Securities legislation is clear on what courses and designations you need in order to be registered in various categories, such as dealing representative and branch manager. But the type of experience you need is less clear-cut.
It’s up to regulators to determine if you’re fit for registration. They look at your education, training and experience. They also look at your outside business activities and your potential for conflicts of interest, including anything that might impact your ability to deal in the best interests of your clients. This could include whether you are on the board of an issuer you are promoting, selling other financial products or whether there are any regulatory or legal proceedings against you. And they examine the solvency of prospective registrants—a bankruptcy doesn’t automatically disqualify you, but it could.
A look at various categories
To be a Dealing Representative of an Exempt Market Dealer, you must have completed the Exempt Markets Products Course or the CSC; there is no experience component required.
As of January 2015, the requirements to be a Chief Compliance Officer (CCO) are more stringent—along the lines of other categories of registration. The new rules include an experience requirement: the CCO must now have 12 months of relevant securities experience. This includes the training and experience to perform the tasks required of a CCO, such as implementing and maintaining an effective compliance system.
Meanwhile, there are three Portfolio Manager categories under which you can register: Associate Advising Representative (AAR), Advising Representative (AR), and CCO. To register as an AAR, you need to have completed the first level of the CFA program, or have achieved the CIM designation and have 24 months of relevant investment management experience (RIME). AARs can meet with clients and make specific investment recommendations, but must be supervised by an AR. The most common qualifications for an AR are the CFA Charter and 12 months of RIME, or the CIM designation and 48 months of RIME. The CCO must qualify as an AR, and have completed either the Partners, Directors and Senior Officers Course or Chief Compliance Officer Qualifying Exam.
Determining what qualifies as RIME is trickier. Typically, it’s the ability to conduct securities research and analysis in the context of portfolio selection, and manage discretionary investment portfolios.
And just because you’ve worked in the financial industry doesn’t mean all your experience is pertinent. You’d need to show that you can conduct an independent analysis of securities, and create a portfolio according to clients’ needs.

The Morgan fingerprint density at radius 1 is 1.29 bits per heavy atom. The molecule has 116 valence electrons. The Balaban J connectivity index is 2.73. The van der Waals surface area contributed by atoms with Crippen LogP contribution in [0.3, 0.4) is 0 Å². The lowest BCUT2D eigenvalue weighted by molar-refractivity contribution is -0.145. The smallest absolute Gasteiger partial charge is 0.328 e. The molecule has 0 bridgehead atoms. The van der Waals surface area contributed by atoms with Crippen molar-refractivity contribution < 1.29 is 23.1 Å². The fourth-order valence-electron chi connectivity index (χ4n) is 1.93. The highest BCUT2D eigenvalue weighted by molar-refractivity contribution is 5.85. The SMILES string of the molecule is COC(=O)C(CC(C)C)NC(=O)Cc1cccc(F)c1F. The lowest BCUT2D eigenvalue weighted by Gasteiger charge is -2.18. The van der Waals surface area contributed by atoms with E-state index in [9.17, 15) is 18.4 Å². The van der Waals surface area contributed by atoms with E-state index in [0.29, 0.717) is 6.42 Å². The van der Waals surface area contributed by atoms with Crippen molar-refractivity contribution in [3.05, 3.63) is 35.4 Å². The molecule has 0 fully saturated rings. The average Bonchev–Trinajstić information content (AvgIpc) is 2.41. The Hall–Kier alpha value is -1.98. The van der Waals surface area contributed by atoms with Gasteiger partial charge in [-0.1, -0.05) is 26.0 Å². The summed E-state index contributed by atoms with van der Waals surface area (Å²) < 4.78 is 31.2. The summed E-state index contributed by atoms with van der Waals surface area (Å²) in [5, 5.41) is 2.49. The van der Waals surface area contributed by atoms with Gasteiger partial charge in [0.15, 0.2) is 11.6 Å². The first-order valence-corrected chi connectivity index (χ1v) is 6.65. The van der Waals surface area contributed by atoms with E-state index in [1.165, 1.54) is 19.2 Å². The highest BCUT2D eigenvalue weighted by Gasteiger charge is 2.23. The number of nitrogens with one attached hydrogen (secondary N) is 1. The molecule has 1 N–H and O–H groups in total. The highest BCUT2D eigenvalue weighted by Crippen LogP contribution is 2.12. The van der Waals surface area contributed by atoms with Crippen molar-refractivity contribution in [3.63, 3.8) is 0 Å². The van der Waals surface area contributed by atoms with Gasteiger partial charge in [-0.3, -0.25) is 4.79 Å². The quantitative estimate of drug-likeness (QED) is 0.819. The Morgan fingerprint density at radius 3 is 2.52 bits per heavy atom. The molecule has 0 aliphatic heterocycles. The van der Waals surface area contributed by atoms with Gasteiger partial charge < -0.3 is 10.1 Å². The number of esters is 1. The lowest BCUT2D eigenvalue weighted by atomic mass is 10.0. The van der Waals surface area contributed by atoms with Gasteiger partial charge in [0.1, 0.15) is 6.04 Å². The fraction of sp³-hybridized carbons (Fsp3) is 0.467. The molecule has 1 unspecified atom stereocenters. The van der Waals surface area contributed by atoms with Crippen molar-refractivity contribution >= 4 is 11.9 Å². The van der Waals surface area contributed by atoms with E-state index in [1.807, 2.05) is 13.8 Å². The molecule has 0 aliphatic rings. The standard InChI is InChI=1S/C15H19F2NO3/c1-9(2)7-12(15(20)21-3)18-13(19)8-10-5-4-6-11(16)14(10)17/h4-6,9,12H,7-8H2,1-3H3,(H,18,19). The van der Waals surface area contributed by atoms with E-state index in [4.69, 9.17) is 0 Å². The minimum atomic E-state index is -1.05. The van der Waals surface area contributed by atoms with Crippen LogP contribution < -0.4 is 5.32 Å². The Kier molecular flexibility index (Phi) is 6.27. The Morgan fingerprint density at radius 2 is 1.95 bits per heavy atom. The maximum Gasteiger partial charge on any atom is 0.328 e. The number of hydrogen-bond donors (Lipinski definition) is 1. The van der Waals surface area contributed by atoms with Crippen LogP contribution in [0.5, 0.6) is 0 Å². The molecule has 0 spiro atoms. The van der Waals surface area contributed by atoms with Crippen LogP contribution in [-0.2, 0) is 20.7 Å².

There are many situations where people do not qualify, such as when someone works in corporate finance, performing take-over bids and M&As. That person’s ability to conduct securities analysis may not be questioned, but his ability to apply it to portfolio selection is difficult to prove. Registered representatives of IIROC firms do not typically qualify—although they make specific investment recommendations and construct client portfolios, many firms limit these reps to specific model portfolios, which may not involve the in-depth analysis
experience regulators require.
Also, MFDA representatives don’t usually qualify because they’re selling pre-packaged products, which don’t include the necessary analysis. However, each application is reviewed according to the information provided, so it’s important to highlight relevant experience and to show all your activities in the field.
If you don’t qualify for a specific registration, you can file an exemption application. However, you’d have to have many years of relevant experience to make up for the lack of book knowledge. A rule of thumb is that enough experience can make up for a lack of courses, but no amount of courses can make up for a lack of experience. The number of acceptable years of experience would be looked at on a case-by-case basis by the regulators, but would have to far exceed the minimum required under the rule had you also completed the necessary courses.
And, when you’re applying to be a registered portfolio manager, regulators ask for letters from former supervisors attesting to your past activities. These should match what you’ve put in your application, so always leave your past employers on good terms because you’ll need their support when seeking registration.
Originally published in Advisor's Edge Report
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